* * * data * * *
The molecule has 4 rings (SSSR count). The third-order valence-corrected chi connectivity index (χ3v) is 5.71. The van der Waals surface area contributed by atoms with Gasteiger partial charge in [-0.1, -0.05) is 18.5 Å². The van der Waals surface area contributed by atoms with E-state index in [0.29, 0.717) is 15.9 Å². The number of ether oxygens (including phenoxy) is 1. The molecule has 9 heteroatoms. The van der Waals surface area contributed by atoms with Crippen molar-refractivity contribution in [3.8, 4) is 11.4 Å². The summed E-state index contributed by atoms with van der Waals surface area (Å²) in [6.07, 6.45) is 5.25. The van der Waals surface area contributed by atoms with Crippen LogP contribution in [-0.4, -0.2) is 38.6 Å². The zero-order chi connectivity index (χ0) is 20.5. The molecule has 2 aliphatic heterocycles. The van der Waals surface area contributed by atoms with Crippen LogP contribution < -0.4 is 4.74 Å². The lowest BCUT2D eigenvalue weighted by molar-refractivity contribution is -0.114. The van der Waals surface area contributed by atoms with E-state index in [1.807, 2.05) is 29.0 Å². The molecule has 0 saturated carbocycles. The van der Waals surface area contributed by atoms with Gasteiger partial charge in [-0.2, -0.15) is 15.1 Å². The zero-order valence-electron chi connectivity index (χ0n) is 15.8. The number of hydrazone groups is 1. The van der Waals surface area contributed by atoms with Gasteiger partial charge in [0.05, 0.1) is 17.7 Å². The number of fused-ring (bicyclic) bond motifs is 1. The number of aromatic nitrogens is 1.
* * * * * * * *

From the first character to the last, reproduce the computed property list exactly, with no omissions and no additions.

The molecule has 4 rings (SSSR count). The third-order valence-corrected chi connectivity index (χ3v) is 5.71. The van der Waals surface area contributed by atoms with Gasteiger partial charge in [-0.1, -0.05) is 18.5 Å². The van der Waals surface area contributed by atoms with E-state index in [0.29, 0.717) is 15.9 Å². The number of ether oxygens (including phenoxy) is 1. The molecule has 9 heteroatoms. The van der Waals surface area contributed by atoms with Crippen molar-refractivity contribution in [3.8, 4) is 11.4 Å². The summed E-state index contributed by atoms with van der Waals surface area (Å²) in [6.07, 6.45) is 5.25. The van der Waals surface area contributed by atoms with Crippen LogP contribution in [-0.4, -0.2) is 38.6 Å². The zero-order chi connectivity index (χ0) is 20.5. The molecule has 2 aliphatic heterocycles. The van der Waals surface area contributed by atoms with Crippen LogP contribution < -0.4 is 4.74 Å². The lowest BCUT2D eigenvalue weighted by molar-refractivity contribution is -0.114. The van der Waals surface area contributed by atoms with E-state index in [1.807, 2.05) is 29.0 Å². The molecule has 0 saturated carbocycles. The van der Waals surface area contributed by atoms with Gasteiger partial charge in [-0.2, -0.15) is 15.1 Å². The zero-order valence-electron chi connectivity index (χ0n) is 15.8. The number of hydrazone groups is 1. The van der Waals surface area contributed by atoms with Gasteiger partial charge in [0.05, 0.1) is 17.7 Å². The number of fused-ring (bicyclic) bond motifs is 1. The number of aromatic nitrogens is 1.